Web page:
Fish Creek

Rating: 
Round Trip Distance: 4.6 miles
Difficulty: Strenuous
Elevation: 8671 - 9413 feet
Cellphone: 0 bars
Time: 2 hrs. 30 mins.
Trailhead: Fish Creek
Fee: none
Attractions: Forest hike, deer, fishing




View Fish Creek in a larger map

The Fish Creek trail is located in the Silver Jack area of the Mountain Division of the Uncompahgre National Forest east of Montrose, Colorado. The trail begins at the forest service boundary along the Cimarron River and climbs up to the Fish Creek Reservoirs. Being a hiking and horseback only trail it sees a lot less use than the nearby ATV trails. This hike has an overall elevation gain of over 800 feet along a trail that can be a little hard to follow in places.


To get to the trailhead travel east on Highway 50 from Montrose for just over 20 miles and turn south on the Big Cimarron Road. The Big Cimarron Road isn't paved but it is treated to keep the dust down. The Uncompahgre National Forest boundary is reached at about 15 miles. There is a small pullout on the east side of the road before crossing the bridge over the Cimarron River. A restroom can be found across the bridge at the Big Cimarron campground.


The trail begins on the west side of the road. At present there isn't a sign designating what trail this is.


The climbing begins in earnest after leaving the trailhead but it soon begins leveling off.


Stay to the right at the first fork you come to. This is the point where the Fox Creek trail begins.


Portions of the trail pass through thick stands of spruce and aspen trees.


Other sections of the trail are so overgrown that the trail practically disappears. The larkspur here reaches over 7 feet tall with monkshood not far behind. You have probably guessed that this is a good hike to leave the shorts at home and wear a long sleeve shirt and pants. The temperatures are a lot cooler at this altitude so that may be what you want to wear anyway.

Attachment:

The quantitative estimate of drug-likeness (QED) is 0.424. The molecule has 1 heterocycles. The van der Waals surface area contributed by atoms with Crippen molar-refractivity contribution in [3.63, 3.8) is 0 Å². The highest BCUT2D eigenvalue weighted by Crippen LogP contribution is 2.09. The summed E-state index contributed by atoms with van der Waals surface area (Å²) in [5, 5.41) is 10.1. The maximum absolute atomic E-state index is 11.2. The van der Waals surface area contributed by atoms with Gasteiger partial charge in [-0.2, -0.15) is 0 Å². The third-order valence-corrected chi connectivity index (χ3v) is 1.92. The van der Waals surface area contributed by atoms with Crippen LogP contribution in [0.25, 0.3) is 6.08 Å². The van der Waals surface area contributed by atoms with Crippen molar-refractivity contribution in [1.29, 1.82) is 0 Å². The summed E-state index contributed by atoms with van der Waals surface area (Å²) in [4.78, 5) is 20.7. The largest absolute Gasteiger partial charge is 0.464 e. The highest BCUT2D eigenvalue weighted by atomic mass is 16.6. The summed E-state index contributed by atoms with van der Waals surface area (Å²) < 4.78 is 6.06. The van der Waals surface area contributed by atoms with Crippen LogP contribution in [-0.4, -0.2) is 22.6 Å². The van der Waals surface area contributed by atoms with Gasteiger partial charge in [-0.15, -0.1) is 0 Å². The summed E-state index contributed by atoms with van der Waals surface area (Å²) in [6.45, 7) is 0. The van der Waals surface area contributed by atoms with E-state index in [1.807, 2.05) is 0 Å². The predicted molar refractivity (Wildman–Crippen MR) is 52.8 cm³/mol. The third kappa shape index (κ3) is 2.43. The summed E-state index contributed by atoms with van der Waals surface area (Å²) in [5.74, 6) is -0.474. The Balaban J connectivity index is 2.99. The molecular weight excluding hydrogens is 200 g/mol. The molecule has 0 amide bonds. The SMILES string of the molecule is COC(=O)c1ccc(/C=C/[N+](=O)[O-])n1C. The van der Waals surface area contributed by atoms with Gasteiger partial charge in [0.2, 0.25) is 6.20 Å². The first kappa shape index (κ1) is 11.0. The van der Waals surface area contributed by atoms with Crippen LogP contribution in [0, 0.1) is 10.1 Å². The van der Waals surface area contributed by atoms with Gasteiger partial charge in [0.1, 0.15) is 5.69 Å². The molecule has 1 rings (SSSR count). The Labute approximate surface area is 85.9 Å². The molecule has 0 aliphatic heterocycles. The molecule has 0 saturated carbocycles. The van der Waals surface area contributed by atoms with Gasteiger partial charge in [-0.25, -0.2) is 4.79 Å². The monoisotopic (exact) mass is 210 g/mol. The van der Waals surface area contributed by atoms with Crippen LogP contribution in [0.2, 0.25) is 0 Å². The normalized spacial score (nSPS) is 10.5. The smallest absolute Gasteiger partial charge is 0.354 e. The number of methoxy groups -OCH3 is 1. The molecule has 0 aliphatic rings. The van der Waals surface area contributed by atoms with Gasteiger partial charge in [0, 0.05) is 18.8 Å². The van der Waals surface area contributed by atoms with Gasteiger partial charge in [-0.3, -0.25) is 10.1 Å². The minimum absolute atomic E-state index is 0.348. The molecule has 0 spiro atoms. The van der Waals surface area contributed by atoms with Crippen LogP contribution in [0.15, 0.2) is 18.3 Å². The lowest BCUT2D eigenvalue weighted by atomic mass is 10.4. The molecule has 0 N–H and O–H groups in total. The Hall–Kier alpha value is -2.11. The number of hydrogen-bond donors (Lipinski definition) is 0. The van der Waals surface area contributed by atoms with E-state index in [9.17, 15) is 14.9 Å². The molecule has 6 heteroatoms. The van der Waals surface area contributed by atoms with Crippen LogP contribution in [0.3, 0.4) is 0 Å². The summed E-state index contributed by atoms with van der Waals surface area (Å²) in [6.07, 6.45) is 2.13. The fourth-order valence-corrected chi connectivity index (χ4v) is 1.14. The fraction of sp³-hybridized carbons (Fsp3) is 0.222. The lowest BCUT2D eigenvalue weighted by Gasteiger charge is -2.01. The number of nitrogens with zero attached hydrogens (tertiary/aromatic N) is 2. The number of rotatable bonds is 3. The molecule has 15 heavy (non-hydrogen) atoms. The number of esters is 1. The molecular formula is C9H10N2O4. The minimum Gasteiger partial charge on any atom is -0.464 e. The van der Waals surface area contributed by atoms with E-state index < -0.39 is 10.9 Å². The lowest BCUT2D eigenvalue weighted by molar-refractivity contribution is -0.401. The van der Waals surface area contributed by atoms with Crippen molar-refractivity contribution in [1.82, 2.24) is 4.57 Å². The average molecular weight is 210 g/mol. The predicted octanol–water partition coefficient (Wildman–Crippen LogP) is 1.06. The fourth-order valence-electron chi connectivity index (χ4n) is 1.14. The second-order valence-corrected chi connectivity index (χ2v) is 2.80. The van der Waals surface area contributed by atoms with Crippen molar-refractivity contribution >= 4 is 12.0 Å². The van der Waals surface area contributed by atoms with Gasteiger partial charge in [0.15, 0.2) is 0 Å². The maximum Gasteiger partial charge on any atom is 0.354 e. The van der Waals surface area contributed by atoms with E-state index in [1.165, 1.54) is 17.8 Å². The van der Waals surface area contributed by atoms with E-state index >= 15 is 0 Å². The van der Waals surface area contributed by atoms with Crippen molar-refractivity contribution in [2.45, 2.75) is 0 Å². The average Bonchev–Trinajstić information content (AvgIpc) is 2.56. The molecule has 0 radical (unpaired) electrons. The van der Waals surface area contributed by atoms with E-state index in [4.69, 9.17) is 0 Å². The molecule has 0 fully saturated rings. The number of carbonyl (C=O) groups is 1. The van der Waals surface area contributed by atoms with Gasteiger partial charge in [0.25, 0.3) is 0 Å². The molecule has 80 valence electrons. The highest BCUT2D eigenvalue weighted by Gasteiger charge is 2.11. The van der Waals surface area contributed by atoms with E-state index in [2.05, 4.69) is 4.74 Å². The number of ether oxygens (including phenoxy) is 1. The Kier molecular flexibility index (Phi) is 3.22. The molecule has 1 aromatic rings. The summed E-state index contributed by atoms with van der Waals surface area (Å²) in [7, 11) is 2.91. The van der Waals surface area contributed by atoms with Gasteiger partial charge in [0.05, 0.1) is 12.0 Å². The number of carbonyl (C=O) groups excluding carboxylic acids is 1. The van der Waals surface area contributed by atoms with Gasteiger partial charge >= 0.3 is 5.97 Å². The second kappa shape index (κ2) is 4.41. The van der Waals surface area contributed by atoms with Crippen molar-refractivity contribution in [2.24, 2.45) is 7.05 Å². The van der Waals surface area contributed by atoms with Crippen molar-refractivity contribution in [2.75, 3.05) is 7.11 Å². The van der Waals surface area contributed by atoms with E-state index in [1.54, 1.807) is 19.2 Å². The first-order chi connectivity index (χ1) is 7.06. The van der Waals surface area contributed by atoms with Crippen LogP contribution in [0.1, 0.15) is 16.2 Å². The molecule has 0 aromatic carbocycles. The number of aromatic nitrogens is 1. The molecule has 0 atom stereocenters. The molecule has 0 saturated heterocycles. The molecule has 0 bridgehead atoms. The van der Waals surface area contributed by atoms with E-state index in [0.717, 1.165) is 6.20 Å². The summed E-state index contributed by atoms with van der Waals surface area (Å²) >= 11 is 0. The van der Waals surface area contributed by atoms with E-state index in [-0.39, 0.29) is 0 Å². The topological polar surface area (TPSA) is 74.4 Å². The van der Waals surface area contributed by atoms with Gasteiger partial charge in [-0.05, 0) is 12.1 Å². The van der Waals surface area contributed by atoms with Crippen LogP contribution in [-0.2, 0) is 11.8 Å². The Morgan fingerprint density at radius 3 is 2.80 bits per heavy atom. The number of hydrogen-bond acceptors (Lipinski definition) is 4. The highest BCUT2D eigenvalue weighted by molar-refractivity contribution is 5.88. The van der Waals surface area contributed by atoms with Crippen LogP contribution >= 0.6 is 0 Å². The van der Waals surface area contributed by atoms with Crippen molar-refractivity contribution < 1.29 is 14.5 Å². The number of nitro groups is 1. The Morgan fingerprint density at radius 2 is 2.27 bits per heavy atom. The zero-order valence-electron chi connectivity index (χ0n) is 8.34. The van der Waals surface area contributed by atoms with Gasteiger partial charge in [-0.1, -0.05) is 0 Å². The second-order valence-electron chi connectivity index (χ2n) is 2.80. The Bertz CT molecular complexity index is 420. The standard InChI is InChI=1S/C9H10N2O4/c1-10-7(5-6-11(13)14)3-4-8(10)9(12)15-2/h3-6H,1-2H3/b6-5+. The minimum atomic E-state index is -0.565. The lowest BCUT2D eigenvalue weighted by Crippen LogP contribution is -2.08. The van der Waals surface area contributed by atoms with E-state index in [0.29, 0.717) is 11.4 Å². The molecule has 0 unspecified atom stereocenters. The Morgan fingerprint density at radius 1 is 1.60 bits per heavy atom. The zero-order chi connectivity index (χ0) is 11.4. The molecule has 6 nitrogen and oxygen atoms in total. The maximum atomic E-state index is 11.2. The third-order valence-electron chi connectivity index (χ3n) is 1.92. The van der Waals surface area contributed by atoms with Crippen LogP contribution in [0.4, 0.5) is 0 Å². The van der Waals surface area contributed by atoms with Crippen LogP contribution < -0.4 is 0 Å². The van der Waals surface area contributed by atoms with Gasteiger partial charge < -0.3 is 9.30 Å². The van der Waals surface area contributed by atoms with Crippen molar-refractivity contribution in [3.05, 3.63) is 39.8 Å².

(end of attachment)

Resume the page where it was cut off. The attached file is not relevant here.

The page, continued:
Right around 1 mile from the trailhead there is a fork in the trail. The right fork looks well traveled at first but it only leads to a locked gate at a private property boundary. Staying to the left at this point will keep you on the Fish Creek trail and after a short distance you may be able to see a house through the trees built along the shore of a small lake. At the time of this post that property was sporting a for sale sign.


It can get confusing on less traveled trails knowing whether you are still on the designated route or if you have gone astray on a game trail. One thing that we always look for are cut logs from trees that have fallen across the trail and later been cleared by the Forest Service. Here we even found some that had been recently cut letting us know that they still cared about the trail enough to do a little maintenance.


The trail once again becomes more obvious and easy to follow the closer it gets to the reservoirs.


As the trail approaches Fish Creek Reservoir #2 there is another fork where the left branch leads to Hampton Lake. At this point you can turn around or continue along the shoreline for a while and explore the area.


I haven't heard any fishing reports but seeing a blue heron is always a good sign. You would be amazed at how big a fish these guys can catch.


This is the 3rd wikiup, left over from the days when the Ute Indians roamed the land, we have seen around the Silver Jack area.


At first we thought we had come across an elk rub but after a closer inspection of the photo it looks like there are teeth marks so either an elk or maybe a porcupine was having lunch here. We should have checked around the base of the tree for porcupine scat but since we didn't it will have to remain a mystery.


The Big Cimarron River has a good flow of water to it. It is popular fishing for rainbow and brook trout as well as kokanee salmon.


This trail didn't show up on our Delorme GPS so we relied heavily on the maps we were carrying. The Forest Service has one map you can print out that shows an overview of the area without any topo information. There is also an Uncompahgre National Forest Mountain Division map that the Forest Service puts out that you can buy at most any of the local sporting good stores. It shows all the official trails and roads and includes a lot more detail. And then again there is the option of downloading our GPS file from the top of this post and making your own map. Whatever it takes to keep you from getting lost and help you have an enjoyable time on the Fish Creek trail. If you would like to see it for yourself then all you have to do is 'Take a hike'.